written on 01.08.2019

Wannee Nitiyanant – President, Diabetes Association of Thailand & Supawadee Likitmaskul – President, Siriraj Diabetes Center of Excellence, Thailand

Dr Wannee Nitiyanant, president of the Diabetes Association of Thailand and Dr Supawadee Likitmaskul, president of the Siriraj Diabetes Center of Excellence, highlight the crucial importance of educate the public, patient and the healthcare professional in the diabetes field. They feature the priority of having more collaboration between the multi stakeholders in the country in order to reduce the number of diabetes patients as well as a better control of diabetes in those who have it.

 

I am truly convinced that Thailand can do better and better in diabetes care. And the community is ready to actually change in order to reduce the diabetes burden.

 

 

Could you both introduce yourselves to our global audience and tell us why did you decide to pursue a career in Diabetes field?

Dr Supawadee Likitmaskul (SL): After the graduation of my residency training of pediatrics, I had the opportunity to become a clinical fellow in pediatric endocrinology and diabetes, The Children’s Hospital in Sydney for two years (1992-4). I was studying paediatrics diabetes with Professor Martin Silink former president of the International Diabetes Federation (IDF). I came back to Thailand as a pediatric endocrinologist doctor and started to focus on diabetes in children and adolescents. I launched an education program for a new patient, and different educations days for patient’s family to educate them and raise the awareness of the necessity to have a good lifestyle and good medication. In 1997, we created pediatrics diabetes clinic in order to continue self-management education, follow up, complications screening and also to prevent diabetes.Dr Wannee Nitiyanant (WN):  After my six years of training in the United States, I came back to Thailand. I started to have a strong interest in thyroid diseases and diabetes. I wanted to focus on those fields due to a lot of patients suffering from that in Thailand. I have been working in Siriraj Hospital since 1979. Thanks to my teachers for their support and encouragement while working on improving education and care projects for patients with diabetes.

 

One of the missions of the Siriraj Diabetes Center of Excellence is actually the patient-centered education. What other initiatives do you do in regard to education for the patient?

WN: First of all, in the center we are not providing any treatment services, we are doing a screening of chronic complications and education for diabetic patients. The center is a site for gathering data base of diabetes service providing in the hospital. Many research questions can be initiated and solved by center’s staffs. With the leadership of Dr Supawadee, the center is very well established and has many ongoing diabetes projects.

SL: The first mission of the center is to educate the patient, but also, we are trying to register every patient in our hospital to track their result and use the data to understand and improve the treatment. Another project is a diabetes expertise for doctor and healthcare professionals who wish to learn more about how to treat a diabetes patient. At the beginning of this project, we were thinking of creating a master’s degree, but it was too difficult. In the end, we decided to put in place the certification to become a diabetes educator (Certified Diabetes Educator Program). And finally, we are able to put together the collaboration between the different departments within the hospital and building a strong network and involve more doctors, and clinics and work closely all together.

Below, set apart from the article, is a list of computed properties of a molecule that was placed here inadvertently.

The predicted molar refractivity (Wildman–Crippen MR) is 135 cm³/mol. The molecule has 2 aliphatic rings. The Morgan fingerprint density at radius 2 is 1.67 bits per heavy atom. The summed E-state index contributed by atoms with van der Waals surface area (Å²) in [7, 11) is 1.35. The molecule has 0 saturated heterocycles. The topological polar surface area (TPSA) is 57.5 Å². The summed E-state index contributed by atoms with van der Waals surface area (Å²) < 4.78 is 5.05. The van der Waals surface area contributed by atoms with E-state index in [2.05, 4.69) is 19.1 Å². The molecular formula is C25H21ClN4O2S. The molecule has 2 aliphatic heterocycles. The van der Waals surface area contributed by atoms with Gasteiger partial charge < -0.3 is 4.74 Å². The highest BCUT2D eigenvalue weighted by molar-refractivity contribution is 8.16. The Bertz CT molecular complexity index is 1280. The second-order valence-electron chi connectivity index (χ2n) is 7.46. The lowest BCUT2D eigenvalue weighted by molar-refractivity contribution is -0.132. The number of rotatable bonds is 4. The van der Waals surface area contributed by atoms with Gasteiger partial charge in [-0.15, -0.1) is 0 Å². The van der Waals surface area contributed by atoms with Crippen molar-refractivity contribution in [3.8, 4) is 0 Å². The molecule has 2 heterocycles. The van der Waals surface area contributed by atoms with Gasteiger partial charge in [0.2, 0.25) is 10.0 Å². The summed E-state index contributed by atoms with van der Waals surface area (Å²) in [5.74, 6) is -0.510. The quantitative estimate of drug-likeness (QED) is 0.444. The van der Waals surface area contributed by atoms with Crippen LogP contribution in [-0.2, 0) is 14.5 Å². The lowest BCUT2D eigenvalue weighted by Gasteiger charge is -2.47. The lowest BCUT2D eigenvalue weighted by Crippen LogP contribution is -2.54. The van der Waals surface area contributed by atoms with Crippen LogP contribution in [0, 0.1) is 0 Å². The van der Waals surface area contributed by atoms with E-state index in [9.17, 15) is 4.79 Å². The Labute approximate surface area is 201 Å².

SL: During my entire career, I followed the work of Drs Wannee Nitiyanant and Chanika Tuchinda, (Founder of Siriraj Diabetes Education program 1989), I carry on their visions which was since the beginning of improving the patient education. We believe that the patient with the fundamental knowledge about their chronic disease, are able to manage themselves. One objective is the patient’s education, we conducted a camp for teenagers, and families to be more confident in their self-care treatment. Another objective is to build a strong teamwork by working closely in the camp among the nurses, doctors, dietitians, pharmacists, care professionals, patients and families.

In 2016, we conducted a survey about diabetes education activities in hospital setting both private and public hospitals in the country, and one of the obstacles was that the nurses do not have enough time to educate the patients about their disease. Data recently published in Diabetes, Metabolic Syndrome and Obesity: Target and Therapy 2019: 12; 717-27, title “The obstacles to diabetes self-management education and support from healthcare professionals’ perspectives: a nationwide survey”. That’s the reason why we focus on our program for the healthcare professional. We are trying to create a model to help them to practice, coaching skills for behavior changes and also a kind of education materials with all the tools to be efficient in the training. We have been elaborating different projects to work all together in the same way in the education program.

 

The Diabetes Association of Thailand has been working in the country since 1965. Dr. Wannee, what would you highlight as the main achievement of the association?

WN: At the beginning, the association mainly focused on patients with diabetes. We provided knowledge and explained what diabetes is, as well as how and why they have to take care of themselves. After focusing on the patients, we started to focus on providing up-to-date scientific knowledge for professionals. We published a guideline for the physicians and healthcare professions involved in diabetes care. The guideline has been approved at the national level, and we review it every 3 years. The Association, by specialists from several medical schools and representatives of National Health Security Office (NHSO) worked to improve diabetes service and care in our country. But some hospitals are still not complying with the guidelines. A large number of patients do not reach the optimal control, so we still have a lot to do. The majority of physicians focus on type 2 diabetes, but type 1 diabetes is also a problem. In 2014, we established a pilot project and research on implementation of standard care for patients with type 1 diabetes in collaboration with the NHSO and Medical Department of Ministry of Public Health. Now NHSO provides all the support to the Type 1 patient who attends diabetes self-management programs, for example, they are supplying the medication, self-monitoring of blood glucose and supporting education for the patient.